Percentage that believes that the Bank’s research is “worth the investment”

1 + 2 (low)*
























10 (high)






* Familiarity levels 1 and 2 aggregated because of the small number of respondents giving “1.”

One should be careful about giving this correlation a causal interpretation. Maybe greater familiarity leads to stronger support, or maybe it is the support that encourages familiarity. We can’t know. But it does make one wonder whether those operational staff who do not support more resources for research are well informed about that research.

When one uses a more sophisticated statistical model to try to explain how support for the in-house research department varies across the sample, a number of other interesting findings emerge (though the caveat on their causal interpretation remains):

  1. Support is significantly higher among staff mapped to the Bank’s “Economic Policy” sector, within its Poverty Reduction and Economic Management cluster. This is an area where the research department is clearly very strong.
  2. Possibly more surprising is that support is also significantly higher amongst staff mapped to the “Urbanization” sector in the Sustainable Development Network. This is not an area where the research department is very strong at present in terms of the number of researchers specializing on the topic, but it is clear that operational staff in this sector want more in-house research support.
  3. Amongst the Bank’s regional units, the greatest support (controlling for other factors) is from the Africa region.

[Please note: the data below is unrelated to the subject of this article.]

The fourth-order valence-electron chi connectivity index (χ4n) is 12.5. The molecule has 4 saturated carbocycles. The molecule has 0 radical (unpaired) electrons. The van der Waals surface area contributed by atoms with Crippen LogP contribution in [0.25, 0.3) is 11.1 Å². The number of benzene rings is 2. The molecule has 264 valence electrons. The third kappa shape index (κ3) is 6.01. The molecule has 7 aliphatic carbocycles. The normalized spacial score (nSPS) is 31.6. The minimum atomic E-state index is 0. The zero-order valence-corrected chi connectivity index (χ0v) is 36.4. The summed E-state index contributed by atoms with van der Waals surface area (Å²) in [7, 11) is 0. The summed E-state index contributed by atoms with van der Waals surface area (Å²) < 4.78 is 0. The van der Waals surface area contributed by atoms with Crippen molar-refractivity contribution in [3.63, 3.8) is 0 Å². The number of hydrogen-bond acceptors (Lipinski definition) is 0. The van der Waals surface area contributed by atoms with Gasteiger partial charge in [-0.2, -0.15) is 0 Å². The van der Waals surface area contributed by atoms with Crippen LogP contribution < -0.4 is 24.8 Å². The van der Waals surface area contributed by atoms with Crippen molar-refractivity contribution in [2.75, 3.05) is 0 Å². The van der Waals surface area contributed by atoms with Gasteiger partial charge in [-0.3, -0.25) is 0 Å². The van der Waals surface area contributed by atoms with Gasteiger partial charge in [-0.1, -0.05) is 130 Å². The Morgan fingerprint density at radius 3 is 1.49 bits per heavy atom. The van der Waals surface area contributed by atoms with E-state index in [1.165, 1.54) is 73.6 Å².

4. Support for greater resources for the research department is also greater among those who highly value the technical quality and policy relevance of the Bank’s research, those who think it helps with the Bank’s analytic work, and those who think it helps improve project quality of lending operations at entry.
  5. It also tends to be greater among those with a less favorable view of external consultants.
  6. Support does not vary with length of the staff member’s service in the Bank, and is no different on average between Bank staff based in Washington and those in country offices.

As the director of DECRG I can’t help but be pleased with the amount of support we have amongst Bank operational staff. Of course, the survey respondents were not asked if they would support extra resources for the research department at the expense of their own department. There I am sure we would not have fared so well. But this survey does at least cast doubt on any view that the Bank’s operational staff would rather see research out-sourced. That is a minority view.

There were many other interesting findings from this survey. My analysis of the data throws some new light on how much stronger incentives for learning within a large organization such as the World Bank translate into greater knowledge on the part of practitioners. And it reveals some of the frictions in how knowledge is diffused within the organization. You can read about these and other lessons from the survey in my paper “Knowledgable Bankers? The Demand for Research in World Bank Operations.”



Martin Ravallion

Martin Ravallion, Edmond D. Villani Professor of Economics, Georgetown University